It should be noted that the Pilgrims did not hold this feast of thanksgiving to satisfy the provisions of the Old Testament ceremonial law—which they believed had been completely fulfilled through the sacrificial death of Jesus Christ—but to obey the biblical principle of being thankful for all that God had provided. Thus, they prepared a feast of thanksgiving out of gratitude for God’s abundant blessings. The evangelization of the Indians was also on their minds therefore they invited Massasoit and his braves to attend. It was quite a surprise when he showed up with ninety hungry warriors!
Here are two eyewitness accounts of the original thanksgiving feast. The first testimony is from the Pilgrim author Edward Winslow (1595-1655) who wrote this account during the second winter and published it in his book, Mourt’s Relation: A Journal of the Pilgrim’s at Plymouth (1622). Winslow remarked,
Our harvest being gotten in, our governor sent four men on fowling, so that we might after a special manner rejoice together after we had gathered the fruit of our labors. They four in one day killed as much fowl as, with a little outside help beside, served the company almost a week. At which time, amongst other recreations, we exercised our arms, many of the Indians coming amongst us, and among the rest their great king Massasoit, with some ninety men, whom for three days we entertained and feasted, and they went out and killed five deer, which they brought to the plantation and bestowed on our governor, and upon the captain and others. And although it be not always so plentiful as it was at this time with us, yet by the goodness of God, we are so far from want, that we often wish you partakers of our plenty. (Winslow, Mourt’s Relation, 72)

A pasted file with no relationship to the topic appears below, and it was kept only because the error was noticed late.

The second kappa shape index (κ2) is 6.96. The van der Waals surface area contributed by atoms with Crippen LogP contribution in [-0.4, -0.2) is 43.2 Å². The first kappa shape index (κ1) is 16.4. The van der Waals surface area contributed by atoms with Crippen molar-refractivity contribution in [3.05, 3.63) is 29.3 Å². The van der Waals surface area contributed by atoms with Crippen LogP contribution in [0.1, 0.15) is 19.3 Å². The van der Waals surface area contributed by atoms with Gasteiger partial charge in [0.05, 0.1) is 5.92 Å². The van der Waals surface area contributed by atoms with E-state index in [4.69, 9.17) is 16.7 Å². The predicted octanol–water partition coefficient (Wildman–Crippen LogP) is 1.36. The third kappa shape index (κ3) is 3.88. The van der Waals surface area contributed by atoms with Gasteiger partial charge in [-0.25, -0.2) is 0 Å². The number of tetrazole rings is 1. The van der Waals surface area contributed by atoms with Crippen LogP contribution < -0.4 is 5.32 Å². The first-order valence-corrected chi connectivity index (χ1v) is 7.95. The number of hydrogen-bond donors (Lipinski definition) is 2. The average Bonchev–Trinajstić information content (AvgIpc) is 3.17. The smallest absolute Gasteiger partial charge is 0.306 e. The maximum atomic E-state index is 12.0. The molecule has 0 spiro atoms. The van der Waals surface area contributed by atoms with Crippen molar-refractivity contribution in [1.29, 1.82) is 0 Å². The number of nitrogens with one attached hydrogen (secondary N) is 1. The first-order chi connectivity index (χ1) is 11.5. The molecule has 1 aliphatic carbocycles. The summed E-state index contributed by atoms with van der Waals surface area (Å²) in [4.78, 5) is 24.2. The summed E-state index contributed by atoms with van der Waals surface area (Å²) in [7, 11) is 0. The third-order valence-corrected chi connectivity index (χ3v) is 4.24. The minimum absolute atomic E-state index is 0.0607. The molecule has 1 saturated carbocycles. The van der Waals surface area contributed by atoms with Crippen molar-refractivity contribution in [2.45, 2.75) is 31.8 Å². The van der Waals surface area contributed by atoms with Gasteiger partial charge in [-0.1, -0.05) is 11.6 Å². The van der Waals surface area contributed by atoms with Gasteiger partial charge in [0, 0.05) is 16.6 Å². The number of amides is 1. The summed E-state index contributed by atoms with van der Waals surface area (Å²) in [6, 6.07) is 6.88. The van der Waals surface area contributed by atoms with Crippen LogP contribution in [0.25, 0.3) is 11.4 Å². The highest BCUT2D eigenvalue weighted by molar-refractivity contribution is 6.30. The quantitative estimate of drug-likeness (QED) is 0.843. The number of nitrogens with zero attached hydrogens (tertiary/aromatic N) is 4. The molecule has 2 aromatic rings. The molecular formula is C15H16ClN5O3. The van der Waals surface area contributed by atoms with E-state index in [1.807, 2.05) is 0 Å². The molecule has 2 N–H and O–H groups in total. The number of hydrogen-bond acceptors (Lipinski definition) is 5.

Curious historians have often wondered, “What was the menu for that first thanksgiving feast?” Evidently no one ever wrote down the exact menu. But the answer is not too difficult to construct given an awareness of English culinary practices and the testimony of the second eyewitness, Gov. William Bradford (1590-1657). He wrote of this time period in his informative book, Of Plymouth Plantation (1647).
They began now to gather in the small harvest they had, and to prepare their houses for the winter, being well recovered in health and strength, and plentifully provisioned: for while some had been thus employed in affairs away from home, others were occupied in fishing for cod, bass, and other fish, of which they caught a good quantity, every family having their portion. All the summer there was no want. And now, as winter approached, wild fowl began to arrive, of which there were plenty when they came here first, though afterwards they became more scarce. As well as wild fowl, they got abundance of wild turkeys, besides venison, etc. Each person had about a peck of meal a week, or now, since harvest, Indian corn in that proportion; and afterwards many wrote at length about their plenty to their friends in England—not feigned but true reports. (Bradford, Of Plymouth Plantation, 89)
Therefore, an educated guess of what was on the menu of that first thanksgiving feast would include the following items: